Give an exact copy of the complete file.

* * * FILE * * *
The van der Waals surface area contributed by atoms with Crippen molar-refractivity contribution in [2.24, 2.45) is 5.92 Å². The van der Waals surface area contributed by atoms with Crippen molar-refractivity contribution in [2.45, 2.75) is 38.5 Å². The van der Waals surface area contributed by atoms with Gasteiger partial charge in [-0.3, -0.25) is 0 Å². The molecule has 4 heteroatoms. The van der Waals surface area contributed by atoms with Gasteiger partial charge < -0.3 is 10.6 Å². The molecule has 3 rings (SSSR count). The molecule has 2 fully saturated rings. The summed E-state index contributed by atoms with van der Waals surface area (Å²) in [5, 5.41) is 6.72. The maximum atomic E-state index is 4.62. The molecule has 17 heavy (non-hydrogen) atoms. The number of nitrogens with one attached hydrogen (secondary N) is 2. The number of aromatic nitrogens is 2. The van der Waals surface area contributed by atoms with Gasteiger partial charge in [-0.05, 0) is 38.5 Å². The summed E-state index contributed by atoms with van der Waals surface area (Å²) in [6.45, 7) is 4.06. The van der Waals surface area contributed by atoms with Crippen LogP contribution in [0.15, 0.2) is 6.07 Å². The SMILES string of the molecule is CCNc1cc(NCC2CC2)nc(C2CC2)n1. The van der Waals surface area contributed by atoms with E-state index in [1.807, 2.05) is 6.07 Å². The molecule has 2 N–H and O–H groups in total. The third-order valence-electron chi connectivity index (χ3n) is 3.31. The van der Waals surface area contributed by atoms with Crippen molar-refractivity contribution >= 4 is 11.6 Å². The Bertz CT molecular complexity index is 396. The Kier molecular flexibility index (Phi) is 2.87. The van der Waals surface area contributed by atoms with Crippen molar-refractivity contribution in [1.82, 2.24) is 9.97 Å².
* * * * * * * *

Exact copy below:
The van der Waals surface area contributed by atoms with Crippen molar-refractivity contribution in [2.24, 2.45) is 5.92 Å². The van der Waals surface area contributed by atoms with Crippen molar-refractivity contribution in [2.45, 2.75) is 38.5 Å². The van der Waals surface area contributed by atoms with Gasteiger partial charge in [-0.3, -0.25) is 0 Å². The molecule has 4 heteroatoms. The van der Waals surface area contributed by atoms with Gasteiger partial charge < -0.3 is 10.6 Å². The molecule has 3 rings (SSSR count). The molecule has 2 fully saturated rings. The summed E-state index contributed by atoms with van der Waals surface area (Å²) in [5, 5.41) is 6.72. The maximum atomic E-state index is 4.62. The molecule has 17 heavy (non-hydrogen) atoms. The number of nitrogens with one attached hydrogen (secondary N) is 2. The number of aromatic nitrogens is 2. The van der Waals surface area contributed by atoms with Gasteiger partial charge in [-0.05, 0) is 38.5 Å². The summed E-state index contributed by atoms with van der Waals surface area (Å²) in [6.45, 7) is 4.06. The van der Waals surface area contributed by atoms with Crippen LogP contribution in [0.15, 0.2) is 6.07 Å². The SMILES string of the molecule is CCNc1cc(NCC2CC2)nc(C2CC2)n1. The van der Waals surface area contributed by atoms with E-state index in [1.807, 2.05) is 6.07 Å². The molecule has 2 N–H and O–H groups in total. The third-order valence-electron chi connectivity index (χ3n) is 3.31. The van der Waals surface area contributed by atoms with Crippen molar-refractivity contribution >= 4 is 11.6 Å². The Bertz CT molecular complexity index is 396. The Kier molecular flexibility index (Phi) is 2.87. The van der Waals surface area contributed by atoms with Crippen molar-refractivity contribution in [1.82, 2.24) is 9.97 Å².